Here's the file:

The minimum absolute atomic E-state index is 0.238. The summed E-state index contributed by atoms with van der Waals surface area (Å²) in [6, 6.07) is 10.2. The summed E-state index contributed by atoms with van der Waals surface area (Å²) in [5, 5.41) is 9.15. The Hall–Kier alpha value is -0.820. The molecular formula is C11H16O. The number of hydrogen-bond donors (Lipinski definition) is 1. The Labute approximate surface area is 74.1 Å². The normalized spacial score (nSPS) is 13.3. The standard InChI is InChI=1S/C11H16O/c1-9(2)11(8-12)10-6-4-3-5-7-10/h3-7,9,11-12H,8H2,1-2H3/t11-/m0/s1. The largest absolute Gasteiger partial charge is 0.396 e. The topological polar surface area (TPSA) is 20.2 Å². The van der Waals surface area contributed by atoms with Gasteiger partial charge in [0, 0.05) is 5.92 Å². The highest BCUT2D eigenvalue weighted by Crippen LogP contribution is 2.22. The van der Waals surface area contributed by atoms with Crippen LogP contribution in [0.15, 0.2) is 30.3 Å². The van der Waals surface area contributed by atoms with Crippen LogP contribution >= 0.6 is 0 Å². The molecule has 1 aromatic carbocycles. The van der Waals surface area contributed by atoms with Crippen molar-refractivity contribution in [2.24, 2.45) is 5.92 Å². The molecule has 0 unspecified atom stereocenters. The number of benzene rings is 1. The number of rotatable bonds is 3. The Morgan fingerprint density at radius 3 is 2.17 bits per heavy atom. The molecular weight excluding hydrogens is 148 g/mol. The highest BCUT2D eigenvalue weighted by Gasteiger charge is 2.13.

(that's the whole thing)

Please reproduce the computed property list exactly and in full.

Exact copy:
The minimum absolute atomic E-state index is 0.238. The summed E-state index contributed by atoms with van der Waals surface area (Å²) in [6, 6.07) is 10.2. The summed E-state index contributed by atoms with van der Waals surface area (Å²) in [5, 5.41) is 9.15. The Hall–Kier alpha value is -0.820. The molecular formula is C11H16O. The number of hydrogen-bond donors (Lipinski definition) is 1. The Labute approximate surface area is 74.1 Å². The normalized spacial score (nSPS) is 13.3. The standard InChI is InChI=1S/C11H16O/c1-9(2)11(8-12)10-6-4-3-5-7-10/h3-7,9,11-12H,8H2,1-2H3/t11-/m0/s1. The largest absolute Gasteiger partial charge is 0.396 e. The topological polar surface area (TPSA) is 20.2 Å². The van der Waals surface area contributed by atoms with Gasteiger partial charge in [0, 0.05) is 5.92 Å². The highest BCUT2D eigenvalue weighted by Crippen LogP contribution is 2.22. The van der Waals surface area contributed by atoms with Crippen LogP contribution in [0.15, 0.2) is 30.3 Å². The van der Waals surface area contributed by atoms with Crippen LogP contribution >= 0.6 is 0 Å². The molecule has 1 aromatic carbocycles. The van der Waals surface area contributed by atoms with Crippen molar-refractivity contribution in [2.24, 2.45) is 5.92 Å². The molecule has 0 unspecified atom stereocenters. The number of benzene rings is 1. The number of rotatable bonds is 3. The Morgan fingerprint density at radius 3 is 2.17 bits per heavy atom. The molecular weight excluding hydrogens is 148 g/mol. The highest BCUT2D eigenvalue weighted by Gasteiger charge is 2.13.